Phoenixing costs Australia’s economy $5 billion, finds PwC report

26 July 2018 5 min. read

A high estimate of $5 billion is being wiped off Australia’s economy due to phoenixing, or illegally dissolving a company and then rebuilding it from the ashes according to a PwC report commissioned by the Australian Taxation Office (ATO), Fair Work Ombudsman (FWO) and the Australian Securities and Investments Commission (ASIC). 

The study, titled ‘Economic Impacts of Potential Illegal Phoenix Activity’, puts the cost of phoenixing between $2.8 billion and $5.1 billion each year based on activity between 2015-2016. The consulting firm goes further to determine the overarching costs to the Australian economy, estimating up to $3.5 billion worth of lost GDP or 0.21% of the Australian annual GDP.

Phoenixing is the act of a corporate entity intentionally liquidating the company in order to avoid costs; i.e., paying employees wages, taxation or debts to creditors. Once the company dissolves, a new legal entity will emerge from the ashes, hence the name – phoenixing. This process can leave in its wake a procession of unpaid employees, contractors, suppliers and lost superannuation and tax revenue. 

The PwC report breaks down the direct and indirect cost of phoenixing into three different categories; cost to businesses, costs to employees, and costs to government. These costs have then been spread out across a four year index to determine roughly how much phoenixing costs the country each year. 

Direct costs of Australia’s $5 billion phoenixing bill according to PwC between 2015 and 2016

The costs to business ($3.1 billion per year) are determined by a calculation which identifies the real costs to businesses by other businesses phoenixing or legitimately failing and then cross references it with the illegal component. However, for a number of reasons – including that assets may be transferred prior to insolvency – these estimates may be conservative. 

For employees this number is lower, but still the direct cost is just under the $300 million mark. The main damage done to employees throughout the ordeal of phoenixing is generally to do with employee entitlements; specifically unpaid wages, leave, payment in lieu of notice, redundancy, long service leave and superannuation.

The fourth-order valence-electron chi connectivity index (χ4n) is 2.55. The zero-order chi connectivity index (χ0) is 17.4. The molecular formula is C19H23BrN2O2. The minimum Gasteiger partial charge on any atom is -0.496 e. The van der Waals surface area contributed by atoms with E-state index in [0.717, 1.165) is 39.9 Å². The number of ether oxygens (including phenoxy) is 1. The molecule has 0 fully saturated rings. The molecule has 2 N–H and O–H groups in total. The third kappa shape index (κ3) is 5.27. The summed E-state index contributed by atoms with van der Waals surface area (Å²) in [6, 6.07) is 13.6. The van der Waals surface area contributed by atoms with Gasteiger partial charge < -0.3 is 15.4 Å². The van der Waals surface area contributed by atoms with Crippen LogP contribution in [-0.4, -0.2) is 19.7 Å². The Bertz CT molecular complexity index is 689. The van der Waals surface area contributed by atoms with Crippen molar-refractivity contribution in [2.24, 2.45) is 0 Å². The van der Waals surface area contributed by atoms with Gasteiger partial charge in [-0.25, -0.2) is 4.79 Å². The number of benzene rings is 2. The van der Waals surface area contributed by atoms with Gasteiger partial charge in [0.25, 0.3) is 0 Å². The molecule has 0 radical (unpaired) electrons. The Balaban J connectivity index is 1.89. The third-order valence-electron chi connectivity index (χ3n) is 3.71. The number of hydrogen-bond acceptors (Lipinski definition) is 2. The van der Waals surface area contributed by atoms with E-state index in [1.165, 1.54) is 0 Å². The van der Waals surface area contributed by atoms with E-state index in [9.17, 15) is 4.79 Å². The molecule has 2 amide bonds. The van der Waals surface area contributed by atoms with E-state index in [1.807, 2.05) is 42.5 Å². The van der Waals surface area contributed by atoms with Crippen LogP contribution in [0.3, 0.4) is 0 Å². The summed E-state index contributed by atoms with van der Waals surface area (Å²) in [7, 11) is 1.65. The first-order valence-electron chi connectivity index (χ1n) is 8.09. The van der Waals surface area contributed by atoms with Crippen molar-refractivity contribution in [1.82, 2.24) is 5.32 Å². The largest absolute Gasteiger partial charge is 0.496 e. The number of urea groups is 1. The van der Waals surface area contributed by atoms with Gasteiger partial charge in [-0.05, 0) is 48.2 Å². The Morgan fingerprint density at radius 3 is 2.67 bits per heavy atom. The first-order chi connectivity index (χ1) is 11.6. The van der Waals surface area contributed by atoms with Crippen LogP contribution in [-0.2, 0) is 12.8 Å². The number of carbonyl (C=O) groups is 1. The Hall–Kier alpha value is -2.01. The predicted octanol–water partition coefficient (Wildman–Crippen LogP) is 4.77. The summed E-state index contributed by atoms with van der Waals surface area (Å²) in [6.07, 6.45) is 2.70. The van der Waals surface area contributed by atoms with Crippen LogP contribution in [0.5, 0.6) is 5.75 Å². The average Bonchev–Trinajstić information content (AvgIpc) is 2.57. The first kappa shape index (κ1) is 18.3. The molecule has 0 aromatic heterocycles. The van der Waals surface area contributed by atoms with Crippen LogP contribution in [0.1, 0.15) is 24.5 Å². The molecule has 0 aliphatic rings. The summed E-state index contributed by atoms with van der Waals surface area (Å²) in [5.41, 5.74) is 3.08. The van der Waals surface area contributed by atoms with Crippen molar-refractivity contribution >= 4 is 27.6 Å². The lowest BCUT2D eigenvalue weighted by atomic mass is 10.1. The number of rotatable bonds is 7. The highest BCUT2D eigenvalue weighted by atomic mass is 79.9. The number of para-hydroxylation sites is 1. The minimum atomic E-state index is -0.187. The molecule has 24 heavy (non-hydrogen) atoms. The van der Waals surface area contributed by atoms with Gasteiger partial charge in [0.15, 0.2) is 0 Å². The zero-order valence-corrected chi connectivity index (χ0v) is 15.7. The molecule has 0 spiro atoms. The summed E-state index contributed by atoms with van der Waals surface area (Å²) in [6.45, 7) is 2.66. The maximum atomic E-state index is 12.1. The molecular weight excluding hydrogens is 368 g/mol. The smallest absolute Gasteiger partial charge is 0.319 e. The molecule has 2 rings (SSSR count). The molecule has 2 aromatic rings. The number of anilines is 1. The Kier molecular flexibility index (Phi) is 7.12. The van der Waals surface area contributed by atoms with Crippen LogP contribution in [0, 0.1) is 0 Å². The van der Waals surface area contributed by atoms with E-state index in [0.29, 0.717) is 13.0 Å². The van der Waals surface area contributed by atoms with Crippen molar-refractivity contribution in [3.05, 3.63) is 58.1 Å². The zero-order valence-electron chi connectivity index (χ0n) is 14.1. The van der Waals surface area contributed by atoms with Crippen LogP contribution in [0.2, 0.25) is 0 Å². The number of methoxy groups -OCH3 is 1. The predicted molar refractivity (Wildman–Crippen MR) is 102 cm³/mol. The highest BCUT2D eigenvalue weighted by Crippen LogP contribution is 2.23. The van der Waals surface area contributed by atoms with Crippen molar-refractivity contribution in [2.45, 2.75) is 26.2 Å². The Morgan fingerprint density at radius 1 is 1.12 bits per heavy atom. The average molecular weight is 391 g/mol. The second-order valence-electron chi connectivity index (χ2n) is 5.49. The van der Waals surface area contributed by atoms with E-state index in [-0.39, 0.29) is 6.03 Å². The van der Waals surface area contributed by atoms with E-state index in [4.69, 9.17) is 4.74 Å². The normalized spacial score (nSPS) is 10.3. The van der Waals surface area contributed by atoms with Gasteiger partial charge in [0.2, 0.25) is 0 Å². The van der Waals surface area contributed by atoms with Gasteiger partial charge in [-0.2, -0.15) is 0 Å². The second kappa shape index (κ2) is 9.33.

Governments are worse off each year than employees as a whole, with PwC estimating that $1.6 billion was wiped from government coffers. To get to this figure, the consulting firm uses the same methodology as for the costs to businesses but with the ATO as a basis for its data. In addition to these unpaid debts are the costs of phoenix monitoring and the costs of the government covering employee entitlements (wages, etc.). 

Direct costs of potentially illegal phoenix activity according to PwC

The costs associated with phoenixing go beyond the immediate costs to the aforementioned victims, but can also cause a strain on the greater economy at large. This is indeed more difficult to calculate, however PwC have included some sectors which are affected but the costs are not captured in the direct analysis. These include; employee stress, discouragement effect on labour supply, social welfare burden through increased government transfers and competition effects.

In addition, the economy-wide results also includes a number of knock-on effects which bring the number higher. GDP representing ‘lost value’ can essentially act as a tax on the victims of phoenixing, where money is spent but there is little to show for it. The additional costs of this can be between $1.7 billion and $3.2 billion. Household consumption as a measure for wellbeing can be affected due to a lack of cash flow affecting ability to access goods and services. Government revenue can also be impacted by phoenixing of between $750 million and $1.5 billion due to a less competitive economic environment or a lack of revenue due to unsold goods or services.

The Minister for Revenue and Services, Kelly O’Dwyer, said that the ATO has recently performed an audit on 340 businesses which have been reprimanded for phoenix activities. The results of the audits was the issuing of tax bills which amount to $270 million. O’Dwyer said phoenixing “hurts hardworking Australians, including the company’s employees, suppliers, customers and competing businesses.” He also said that phoenixing causes a “significant drain” on the Australian economy. 

Nominal direct costs of Australia’s $5 billion phoenixing bill according to PwC between 2012 and 2016

The government has recently set up a hotline and a phoenixing taskforce who are set to tackle this issue head on. This will be done through a joint task force – The Inter-Agency Phoenix Taskforce – comprising of 29 agency members including State and Territory Revenue Offices and appointees from the ATO, FWO and ASIC. “Successfully combating potential illegal phoenix activity in a cost-effective manner could provide a significant boost to the Australian economy,” it stated in the report. 

“Employees, creditors and stakeholders pay the price when unscrupulous individuals misuse the corporate form to strip assets from one company to another to avoid paying entitlements and liabilities,” says AICD Managing Director and CEO Angus Armour. “The practice also damages confidence in the corporate model, to the detriment of the vast majority of responsible businesses and directors,” he says.